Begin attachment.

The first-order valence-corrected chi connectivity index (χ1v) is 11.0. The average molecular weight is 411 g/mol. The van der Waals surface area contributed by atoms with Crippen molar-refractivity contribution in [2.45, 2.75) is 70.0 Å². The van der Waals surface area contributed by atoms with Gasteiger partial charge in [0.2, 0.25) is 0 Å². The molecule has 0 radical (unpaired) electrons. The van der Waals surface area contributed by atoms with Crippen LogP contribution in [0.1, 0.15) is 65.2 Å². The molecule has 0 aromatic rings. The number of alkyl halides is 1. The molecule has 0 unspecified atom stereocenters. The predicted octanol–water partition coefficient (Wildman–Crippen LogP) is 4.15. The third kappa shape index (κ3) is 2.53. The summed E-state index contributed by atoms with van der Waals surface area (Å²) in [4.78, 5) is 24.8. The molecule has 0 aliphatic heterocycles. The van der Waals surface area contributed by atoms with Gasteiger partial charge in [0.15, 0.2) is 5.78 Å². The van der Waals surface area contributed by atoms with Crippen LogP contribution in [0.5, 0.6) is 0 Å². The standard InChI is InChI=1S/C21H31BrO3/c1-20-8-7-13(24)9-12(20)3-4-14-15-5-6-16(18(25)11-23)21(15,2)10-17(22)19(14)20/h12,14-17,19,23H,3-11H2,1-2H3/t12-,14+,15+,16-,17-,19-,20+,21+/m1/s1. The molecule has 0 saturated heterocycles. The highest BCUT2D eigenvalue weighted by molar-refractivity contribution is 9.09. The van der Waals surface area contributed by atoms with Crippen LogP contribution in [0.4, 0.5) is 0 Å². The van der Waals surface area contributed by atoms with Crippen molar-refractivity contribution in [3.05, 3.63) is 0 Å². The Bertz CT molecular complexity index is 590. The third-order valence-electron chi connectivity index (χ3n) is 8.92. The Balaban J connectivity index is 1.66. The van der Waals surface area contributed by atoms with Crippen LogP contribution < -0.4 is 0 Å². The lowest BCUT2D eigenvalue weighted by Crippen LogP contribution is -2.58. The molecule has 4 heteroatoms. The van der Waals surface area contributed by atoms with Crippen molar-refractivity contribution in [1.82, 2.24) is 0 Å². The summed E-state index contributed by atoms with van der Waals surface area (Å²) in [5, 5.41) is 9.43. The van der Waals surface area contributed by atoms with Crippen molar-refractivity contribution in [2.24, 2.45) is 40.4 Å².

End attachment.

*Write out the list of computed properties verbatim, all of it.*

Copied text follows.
The first-order valence-corrected chi connectivity index (χ1v) is 11.0. The average molecular weight is 411 g/mol. The van der Waals surface area contributed by atoms with Crippen molar-refractivity contribution in [2.45, 2.75) is 70.0 Å². The van der Waals surface area contributed by atoms with Gasteiger partial charge in [0.2, 0.25) is 0 Å². The molecule has 0 radical (unpaired) electrons. The van der Waals surface area contributed by atoms with Crippen LogP contribution in [0.1, 0.15) is 65.2 Å². The molecule has 0 aromatic rings. The number of alkyl halides is 1. The molecule has 0 unspecified atom stereocenters. The predicted octanol–water partition coefficient (Wildman–Crippen LogP) is 4.15. The third kappa shape index (κ3) is 2.53. The summed E-state index contributed by atoms with van der Waals surface area (Å²) in [4.78, 5) is 24.8. The molecule has 0 aliphatic heterocycles. The van der Waals surface area contributed by atoms with Gasteiger partial charge in [0.15, 0.2) is 5.78 Å². The van der Waals surface area contributed by atoms with Crippen LogP contribution in [0.5, 0.6) is 0 Å². The standard InChI is InChI=1S/C21H31BrO3/c1-20-8-7-13(24)9-12(20)3-4-14-15-5-6-16(18(25)11-23)21(15,2)10-17(22)19(14)20/h12,14-17,19,23H,3-11H2,1-2H3/t12-,14+,15+,16-,17-,19-,20+,21+/m1/s1. The molecule has 0 saturated heterocycles. The highest BCUT2D eigenvalue weighted by molar-refractivity contribution is 9.09. The van der Waals surface area contributed by atoms with Crippen LogP contribution in [0.4, 0.5) is 0 Å². The van der Waals surface area contributed by atoms with Crippen molar-refractivity contribution in [3.05, 3.63) is 0 Å². The Bertz CT molecular complexity index is 590. The third-order valence-electron chi connectivity index (χ3n) is 8.92. The Balaban J connectivity index is 1.66. The van der Waals surface area contributed by atoms with Crippen LogP contribution < -0.4 is 0 Å². The lowest BCUT2D eigenvalue weighted by Crippen LogP contribution is -2.58. The molecule has 4 heteroatoms. The van der Waals surface area contributed by atoms with Crippen molar-refractivity contribution in [1.82, 2.24) is 0 Å². The summed E-state index contributed by atoms with van der Waals surface area (Å²) in [5, 5.41) is 9.43. The van der Waals surface area contributed by atoms with Crippen molar-refractivity contribution in [2.24, 2.45) is 40.4 Å².